Before discussing petroleum refining, it is important to understand petroleum itself. Briefly defined, it is a complex mixture of organic liquids called as crude oil, and natural gas. The mixture was formed millions years ago, deep below the earth. The varieties of crude oil differ from oilfield to oilfield in composition and color, from a low viscosity liquid with pale yellow color, to consistencies of heavy black ‘treacle’.
From the earth and water, natural gas and crude oil are extracted, and then transported to a refinery by using pipes, ships, or both. Raw crude oil and natural gas are rarely used for energy purposes, so they are broken down into multitudes of different products, such as: waxes, fuels, petrochemicals, and asphalt.
The petroleum refining is coordinated, well organized manufacturing process. A refinery is designed for changing physical and chemical properties of crude oil, that it may be converted into more usable products.
Because the crude oil is mined from a well, it contains a mixture of compounds of hydrocarbon and rather small quantities of other materials such as nitrogen, salt, oxygen, sulphur and water. These non-hydrocarbon substances are removed before being converted into different oil byproducts.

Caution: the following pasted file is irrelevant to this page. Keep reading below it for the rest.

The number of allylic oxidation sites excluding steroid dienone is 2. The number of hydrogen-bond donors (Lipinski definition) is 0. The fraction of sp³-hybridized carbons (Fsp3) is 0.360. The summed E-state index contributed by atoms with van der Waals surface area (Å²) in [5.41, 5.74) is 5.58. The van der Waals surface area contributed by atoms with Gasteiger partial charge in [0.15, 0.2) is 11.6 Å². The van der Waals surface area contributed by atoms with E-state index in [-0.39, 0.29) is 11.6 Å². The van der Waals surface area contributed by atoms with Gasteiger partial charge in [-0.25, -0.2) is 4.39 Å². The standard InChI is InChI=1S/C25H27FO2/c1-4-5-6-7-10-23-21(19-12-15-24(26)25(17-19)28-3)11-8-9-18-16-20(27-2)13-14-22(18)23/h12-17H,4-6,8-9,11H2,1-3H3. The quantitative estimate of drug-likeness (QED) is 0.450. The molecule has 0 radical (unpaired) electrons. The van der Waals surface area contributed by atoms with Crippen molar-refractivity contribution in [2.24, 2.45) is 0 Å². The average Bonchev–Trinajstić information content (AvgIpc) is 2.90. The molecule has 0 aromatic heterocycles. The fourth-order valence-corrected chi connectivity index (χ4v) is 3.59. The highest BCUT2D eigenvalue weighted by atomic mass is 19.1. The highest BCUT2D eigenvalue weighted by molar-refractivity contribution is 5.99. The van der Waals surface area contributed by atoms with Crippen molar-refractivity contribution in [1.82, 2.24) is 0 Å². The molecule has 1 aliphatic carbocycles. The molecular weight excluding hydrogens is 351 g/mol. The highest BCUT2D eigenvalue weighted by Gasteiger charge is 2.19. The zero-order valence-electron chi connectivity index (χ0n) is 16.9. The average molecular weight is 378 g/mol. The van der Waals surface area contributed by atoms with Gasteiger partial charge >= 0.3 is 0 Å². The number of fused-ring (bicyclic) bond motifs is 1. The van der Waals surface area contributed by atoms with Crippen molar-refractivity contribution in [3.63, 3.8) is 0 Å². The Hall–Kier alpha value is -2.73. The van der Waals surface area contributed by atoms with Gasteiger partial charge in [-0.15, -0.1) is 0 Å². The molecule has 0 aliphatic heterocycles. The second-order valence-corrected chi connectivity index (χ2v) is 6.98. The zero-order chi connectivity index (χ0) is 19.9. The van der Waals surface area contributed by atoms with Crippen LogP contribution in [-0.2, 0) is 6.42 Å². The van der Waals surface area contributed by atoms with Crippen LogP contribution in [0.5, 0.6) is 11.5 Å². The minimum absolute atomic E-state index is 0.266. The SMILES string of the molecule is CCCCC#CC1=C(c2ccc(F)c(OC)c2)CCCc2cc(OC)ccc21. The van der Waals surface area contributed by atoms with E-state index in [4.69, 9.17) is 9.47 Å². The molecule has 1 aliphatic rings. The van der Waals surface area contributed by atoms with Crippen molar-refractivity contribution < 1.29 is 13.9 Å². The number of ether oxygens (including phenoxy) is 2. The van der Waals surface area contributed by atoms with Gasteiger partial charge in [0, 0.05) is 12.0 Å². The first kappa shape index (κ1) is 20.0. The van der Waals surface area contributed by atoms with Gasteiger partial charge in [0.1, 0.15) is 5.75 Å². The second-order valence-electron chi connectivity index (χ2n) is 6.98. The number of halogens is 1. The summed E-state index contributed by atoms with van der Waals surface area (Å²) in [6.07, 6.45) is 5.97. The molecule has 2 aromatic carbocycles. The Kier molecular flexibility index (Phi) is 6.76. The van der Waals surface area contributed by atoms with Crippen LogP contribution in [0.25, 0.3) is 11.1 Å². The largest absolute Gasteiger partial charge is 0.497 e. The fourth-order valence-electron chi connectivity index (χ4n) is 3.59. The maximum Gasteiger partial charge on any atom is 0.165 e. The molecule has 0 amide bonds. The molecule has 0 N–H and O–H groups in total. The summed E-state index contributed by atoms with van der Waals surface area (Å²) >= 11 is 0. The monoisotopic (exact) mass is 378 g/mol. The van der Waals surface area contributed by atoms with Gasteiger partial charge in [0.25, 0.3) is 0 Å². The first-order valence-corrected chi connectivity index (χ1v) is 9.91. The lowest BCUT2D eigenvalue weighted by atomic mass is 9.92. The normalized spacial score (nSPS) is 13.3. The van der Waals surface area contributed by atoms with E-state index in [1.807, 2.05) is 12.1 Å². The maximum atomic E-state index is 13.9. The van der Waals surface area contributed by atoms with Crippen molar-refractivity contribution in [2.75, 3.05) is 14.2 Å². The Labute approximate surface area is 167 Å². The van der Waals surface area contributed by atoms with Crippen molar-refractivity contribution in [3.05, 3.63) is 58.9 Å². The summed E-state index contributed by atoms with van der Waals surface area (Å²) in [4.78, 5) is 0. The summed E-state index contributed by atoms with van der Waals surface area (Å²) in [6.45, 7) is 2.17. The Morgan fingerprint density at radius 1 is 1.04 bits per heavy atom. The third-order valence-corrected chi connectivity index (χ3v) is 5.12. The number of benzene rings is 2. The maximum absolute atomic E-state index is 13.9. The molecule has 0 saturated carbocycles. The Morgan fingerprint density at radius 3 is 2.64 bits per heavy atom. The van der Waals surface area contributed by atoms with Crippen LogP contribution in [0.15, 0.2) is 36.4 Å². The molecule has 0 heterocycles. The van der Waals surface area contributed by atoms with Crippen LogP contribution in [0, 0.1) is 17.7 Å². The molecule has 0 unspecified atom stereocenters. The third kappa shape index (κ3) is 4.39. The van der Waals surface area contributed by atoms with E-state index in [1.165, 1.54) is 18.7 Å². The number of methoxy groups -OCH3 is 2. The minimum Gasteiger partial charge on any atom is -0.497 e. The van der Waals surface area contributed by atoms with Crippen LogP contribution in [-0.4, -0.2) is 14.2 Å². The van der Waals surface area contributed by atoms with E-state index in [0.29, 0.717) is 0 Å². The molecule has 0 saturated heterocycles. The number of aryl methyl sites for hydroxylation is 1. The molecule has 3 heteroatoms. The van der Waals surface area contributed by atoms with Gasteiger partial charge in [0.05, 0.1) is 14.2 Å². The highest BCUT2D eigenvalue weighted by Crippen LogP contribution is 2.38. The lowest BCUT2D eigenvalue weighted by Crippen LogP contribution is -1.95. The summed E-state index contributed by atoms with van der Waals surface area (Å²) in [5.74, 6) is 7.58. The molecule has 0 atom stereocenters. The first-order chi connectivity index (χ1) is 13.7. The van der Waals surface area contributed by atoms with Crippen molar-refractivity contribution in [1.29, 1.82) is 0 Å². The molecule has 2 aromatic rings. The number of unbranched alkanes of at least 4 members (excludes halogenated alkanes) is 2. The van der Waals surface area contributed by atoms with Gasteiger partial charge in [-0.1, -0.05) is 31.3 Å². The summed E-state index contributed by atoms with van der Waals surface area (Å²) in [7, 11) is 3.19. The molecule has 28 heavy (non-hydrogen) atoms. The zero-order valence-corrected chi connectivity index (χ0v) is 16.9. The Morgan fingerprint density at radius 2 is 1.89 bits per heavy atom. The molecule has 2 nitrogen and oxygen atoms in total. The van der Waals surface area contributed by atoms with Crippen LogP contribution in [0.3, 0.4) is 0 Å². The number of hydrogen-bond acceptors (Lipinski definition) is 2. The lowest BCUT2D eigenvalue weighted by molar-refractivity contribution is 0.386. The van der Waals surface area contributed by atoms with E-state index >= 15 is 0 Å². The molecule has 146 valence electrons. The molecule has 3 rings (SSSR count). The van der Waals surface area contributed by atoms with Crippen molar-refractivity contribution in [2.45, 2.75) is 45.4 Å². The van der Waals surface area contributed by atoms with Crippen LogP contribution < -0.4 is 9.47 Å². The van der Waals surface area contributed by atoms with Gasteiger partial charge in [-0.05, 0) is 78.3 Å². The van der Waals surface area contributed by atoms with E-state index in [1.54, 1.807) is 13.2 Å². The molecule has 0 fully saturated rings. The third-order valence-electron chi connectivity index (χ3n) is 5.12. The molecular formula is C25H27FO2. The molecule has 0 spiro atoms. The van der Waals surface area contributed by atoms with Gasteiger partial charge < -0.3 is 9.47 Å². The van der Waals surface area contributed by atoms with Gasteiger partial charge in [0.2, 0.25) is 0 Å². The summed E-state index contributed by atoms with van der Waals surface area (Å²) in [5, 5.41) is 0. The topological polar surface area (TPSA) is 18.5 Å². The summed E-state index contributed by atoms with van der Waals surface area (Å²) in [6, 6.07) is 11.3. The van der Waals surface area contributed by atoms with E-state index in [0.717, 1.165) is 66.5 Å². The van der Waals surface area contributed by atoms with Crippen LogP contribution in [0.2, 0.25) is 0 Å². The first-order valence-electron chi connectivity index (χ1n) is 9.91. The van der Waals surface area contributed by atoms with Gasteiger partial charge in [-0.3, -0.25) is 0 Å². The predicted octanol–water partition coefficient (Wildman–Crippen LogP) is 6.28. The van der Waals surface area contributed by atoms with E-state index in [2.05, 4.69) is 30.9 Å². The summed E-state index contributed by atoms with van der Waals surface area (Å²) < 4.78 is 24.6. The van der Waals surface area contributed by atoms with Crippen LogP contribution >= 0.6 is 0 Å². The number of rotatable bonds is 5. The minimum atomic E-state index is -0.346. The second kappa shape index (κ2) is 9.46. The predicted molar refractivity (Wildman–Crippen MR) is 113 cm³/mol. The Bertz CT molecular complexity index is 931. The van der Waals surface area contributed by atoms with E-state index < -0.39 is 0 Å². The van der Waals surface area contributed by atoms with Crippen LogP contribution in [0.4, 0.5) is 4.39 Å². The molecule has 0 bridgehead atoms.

Petroleum refining begins with the separation of crude oil into different fractions through a process called ‘distillation.’ The fractions are treated further to convert them into a mixture of marketable products through a large list of methods and processes: reforming, polymerization, alkylation, cracking and isomerisation. These new compound mixtures are separated afterwards, by using solvent extraction and fractionation. Through the following later stages, sulphur and other impurities are removed using hydro-treating and dehydration.
The processes of refinery have developed as a response to the changing demands of the global market. The main task of refineries became petrol/gasoline production, with the advent of the internal combustion engine. However, the available quantity from distillation alone was insufficient for consumer demands. As a result, refineries explored new methods and procedures to increase both quality and quantity in the production of petrol. The larger process of petroleum refining was then divided into breaking heavy, large hydrocarbon molecules down, and subsequently rebuilding or reshaping the molecules of hydrocarbon.
Today, refineries continue to explore new options for petroleum production, both for greater efficiency and complying with increasing demands from environmental and government codes and regulations.